This doesn’t mean that you have to become an expert in everything you write about. You just need to do a little bit of research before. The best place to do this is by looking at influencers and forums. Look at who has clout amongst your intended audience, what words are they using and how are they using them?
Forums are a great place to understand your audience too. You can find very specific forums or threads on websites like Reddit and Quora. To use the cycling example again, in these forums you’ll be able to identify a common tone of voice and words that crop up in the discussion which hardly ever appear in normal conversation. You may also find that they’ll be talking about what they look for in a bicycle. You can then determine what appeals to your target audience and inspires them to buy. Use this to your advantage when writing.
‘Keep it Simple, Stupid’
To borrow one of Michael Scott’s golden rules, keeping it simple is a good discipline to apply to your SEO writing. Your audience should be able to breeze through your writing without having to stop and think about what they’re reading.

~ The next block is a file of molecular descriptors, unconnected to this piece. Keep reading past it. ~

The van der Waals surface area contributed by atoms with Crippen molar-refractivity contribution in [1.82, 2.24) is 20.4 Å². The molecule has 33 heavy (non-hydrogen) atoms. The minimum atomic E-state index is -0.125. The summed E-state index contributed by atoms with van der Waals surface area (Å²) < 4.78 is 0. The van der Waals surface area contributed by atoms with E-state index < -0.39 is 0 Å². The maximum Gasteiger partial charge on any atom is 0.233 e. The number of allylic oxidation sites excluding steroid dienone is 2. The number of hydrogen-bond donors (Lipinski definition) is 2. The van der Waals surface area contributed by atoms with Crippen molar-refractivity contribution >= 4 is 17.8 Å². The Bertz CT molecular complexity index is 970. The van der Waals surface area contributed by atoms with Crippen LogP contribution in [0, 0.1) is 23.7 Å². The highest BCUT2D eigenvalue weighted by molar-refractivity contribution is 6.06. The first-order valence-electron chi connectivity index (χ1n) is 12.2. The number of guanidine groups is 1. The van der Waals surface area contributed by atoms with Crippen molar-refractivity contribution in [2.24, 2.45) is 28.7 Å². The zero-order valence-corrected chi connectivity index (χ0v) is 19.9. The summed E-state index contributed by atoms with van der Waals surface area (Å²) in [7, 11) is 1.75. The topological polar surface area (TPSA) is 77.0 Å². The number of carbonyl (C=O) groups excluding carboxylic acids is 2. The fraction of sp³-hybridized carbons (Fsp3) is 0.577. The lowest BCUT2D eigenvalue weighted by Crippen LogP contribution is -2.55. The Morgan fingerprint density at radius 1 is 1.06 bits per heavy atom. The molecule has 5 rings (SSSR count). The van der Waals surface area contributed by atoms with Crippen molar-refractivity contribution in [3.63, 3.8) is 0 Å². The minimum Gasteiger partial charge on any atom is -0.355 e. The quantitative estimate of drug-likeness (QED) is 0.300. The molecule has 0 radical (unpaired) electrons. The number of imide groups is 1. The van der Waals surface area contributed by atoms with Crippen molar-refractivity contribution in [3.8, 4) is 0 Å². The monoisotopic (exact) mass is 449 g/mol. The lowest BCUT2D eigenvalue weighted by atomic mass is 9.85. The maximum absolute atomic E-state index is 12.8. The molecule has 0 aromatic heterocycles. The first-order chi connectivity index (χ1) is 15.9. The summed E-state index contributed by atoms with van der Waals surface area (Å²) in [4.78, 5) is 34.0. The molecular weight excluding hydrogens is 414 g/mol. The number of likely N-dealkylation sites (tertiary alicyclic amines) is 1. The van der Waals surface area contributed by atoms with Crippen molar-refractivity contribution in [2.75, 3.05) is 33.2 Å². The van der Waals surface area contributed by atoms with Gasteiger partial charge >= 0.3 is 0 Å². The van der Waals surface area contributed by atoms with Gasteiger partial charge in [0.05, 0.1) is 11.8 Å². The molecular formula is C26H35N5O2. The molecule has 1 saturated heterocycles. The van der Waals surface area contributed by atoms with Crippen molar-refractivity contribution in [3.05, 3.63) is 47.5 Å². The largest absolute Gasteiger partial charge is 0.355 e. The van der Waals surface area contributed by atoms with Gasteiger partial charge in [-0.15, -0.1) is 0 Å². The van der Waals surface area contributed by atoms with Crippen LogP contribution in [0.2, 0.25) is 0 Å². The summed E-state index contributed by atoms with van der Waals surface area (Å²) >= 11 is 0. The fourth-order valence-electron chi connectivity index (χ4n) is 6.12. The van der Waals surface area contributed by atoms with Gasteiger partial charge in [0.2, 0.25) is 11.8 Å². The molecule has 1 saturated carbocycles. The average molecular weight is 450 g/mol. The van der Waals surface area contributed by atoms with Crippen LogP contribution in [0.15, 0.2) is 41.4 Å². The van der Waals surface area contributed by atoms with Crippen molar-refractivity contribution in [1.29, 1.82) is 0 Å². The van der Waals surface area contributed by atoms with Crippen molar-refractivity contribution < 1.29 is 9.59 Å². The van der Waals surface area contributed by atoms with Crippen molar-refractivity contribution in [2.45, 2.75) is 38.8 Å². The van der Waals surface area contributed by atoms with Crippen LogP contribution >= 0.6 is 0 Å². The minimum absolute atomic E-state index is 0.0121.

There’s a number of ways to achieve this. Use short sentences. They’re easy to write. They’re easy to read. They flow naturally. They keep you interested.
Writing in short sentences is a literary technique that authors often use to create excitement and drama. Obviously, your writing shouldn’t consist only of really short sentences, but they naturally invite the reader to keep reading. It makes the reader sit up and take notice. And it’s all done subconsciously.
Long, convoluting sentences can frustrate your reader. If they have to go back and re-read a sentence multiple times to try and understand it, this will cause frustration. And internet users aren’t exactly known for their patience.
Steve Krug sums it up perfectly with the very title of his book on web usability, Don’t Make Me Think. Most of the time, web users don’t want to think about what they’re reading. The same applies when I’m DJing, I don’t want people to think about whether they’re enjoying the music or not. It should be instinctive.
Keep It Fresh
Let’s go back to my funk & soul night. If I play the same songs, in the same order, every time, people will eventually stop showing up. Not only that, the bouncers on the door of the club have gotten so sick of me playing the same songs over and over again that they’ve stopped letting people in. The same can happen with your writing for SEO. The bouncers being Google, obviously.